Oregon Dairy and Nutrition Council staff took a lead role in bringing together a broad spectrum of community leaders from the private and public sectors to come together and strengthen local networks, stimulate action and support the link between health and education. Discussions included school and worksite wellness, community nutrition, physical activity and school nutrition innovations.

“Advancing a culture of wellness in the Rogue Valley will help improve student achievement and contribute to the vitality and health of our region,” said Cheryl Kirk, Nutrition Instructor for Family and Community Health/SNAP-Ed, Oregon State University Extension. “This will help get our community thinking about what we can all do as individuals and collectively to make a positive difference.”

Summit participants came from both Jackson and Josephine counties and included elected officials, superintendents, school nutrition directors, county staff, health system administrators, business leaders and local farmers. All committed to advance school and community wellness with time and resources over the next year and beyond.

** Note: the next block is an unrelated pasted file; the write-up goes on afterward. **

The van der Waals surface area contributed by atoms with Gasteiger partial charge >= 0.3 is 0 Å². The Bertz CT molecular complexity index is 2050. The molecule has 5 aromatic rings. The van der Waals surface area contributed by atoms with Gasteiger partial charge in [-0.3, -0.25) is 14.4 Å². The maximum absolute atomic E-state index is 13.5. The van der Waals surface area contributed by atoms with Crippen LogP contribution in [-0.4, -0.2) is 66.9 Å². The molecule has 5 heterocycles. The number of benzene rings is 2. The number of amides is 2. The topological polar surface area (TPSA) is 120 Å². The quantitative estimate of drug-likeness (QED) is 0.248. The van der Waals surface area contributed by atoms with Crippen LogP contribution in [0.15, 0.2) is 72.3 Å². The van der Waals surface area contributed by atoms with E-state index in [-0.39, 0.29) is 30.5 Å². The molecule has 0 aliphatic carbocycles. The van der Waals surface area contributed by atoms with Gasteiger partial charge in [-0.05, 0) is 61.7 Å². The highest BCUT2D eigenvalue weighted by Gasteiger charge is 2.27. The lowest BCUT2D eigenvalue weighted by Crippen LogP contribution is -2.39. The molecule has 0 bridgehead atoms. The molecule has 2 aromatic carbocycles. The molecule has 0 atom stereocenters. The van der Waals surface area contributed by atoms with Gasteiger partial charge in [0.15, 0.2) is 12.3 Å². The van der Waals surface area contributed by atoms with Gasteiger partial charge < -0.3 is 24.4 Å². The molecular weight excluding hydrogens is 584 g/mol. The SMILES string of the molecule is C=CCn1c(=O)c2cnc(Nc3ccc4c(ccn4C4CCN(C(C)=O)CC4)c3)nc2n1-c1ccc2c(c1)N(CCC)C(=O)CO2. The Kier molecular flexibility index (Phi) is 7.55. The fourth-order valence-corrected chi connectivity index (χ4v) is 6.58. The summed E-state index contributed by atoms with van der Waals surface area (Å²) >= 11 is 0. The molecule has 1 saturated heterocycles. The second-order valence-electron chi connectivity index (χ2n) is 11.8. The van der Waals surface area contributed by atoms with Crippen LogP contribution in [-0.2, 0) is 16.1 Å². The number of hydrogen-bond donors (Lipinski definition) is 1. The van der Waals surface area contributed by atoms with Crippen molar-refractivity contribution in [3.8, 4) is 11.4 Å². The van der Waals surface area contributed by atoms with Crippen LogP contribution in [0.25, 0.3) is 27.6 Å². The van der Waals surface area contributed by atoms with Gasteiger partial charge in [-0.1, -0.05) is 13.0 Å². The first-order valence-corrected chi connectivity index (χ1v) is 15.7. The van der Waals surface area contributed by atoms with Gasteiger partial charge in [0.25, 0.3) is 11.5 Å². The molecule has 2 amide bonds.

This effort was originally prompted by registered dietitian nutritionists from the Oregon Dairy and Nutrition Council. Two years ago, the Council organized a similar gathering in Tillamook. This led to the Tillamook County Commission declaring a “Year of Wellness,” yielding positive changes in individuals, businesses, schools and organizations. Following on that success, Umatilla followed suit with a summit of their own.

In addition to the Oregon Dairy and Nutrition Council, the Rogue Valley Learning Connection Summit was supported by Central Point School District, Oregon State University Extension, AllCare Health, Rogue Creamery, and Oregon Department of Education, Child Nutrition Programs.

RELATED LINK

Cooking Up New and Nutritious Recipes for School Kids

“What’s for lunch?” It’s a common refrain in school cafeterias across the state, and some tasty plans are in the works to provide exciting new and nutritious menu items. Thanks to a special series of events called “Oregon Cooks for Kids,” school cooks are learning new recipes featuring dairy ingredients that they can take back to their schools.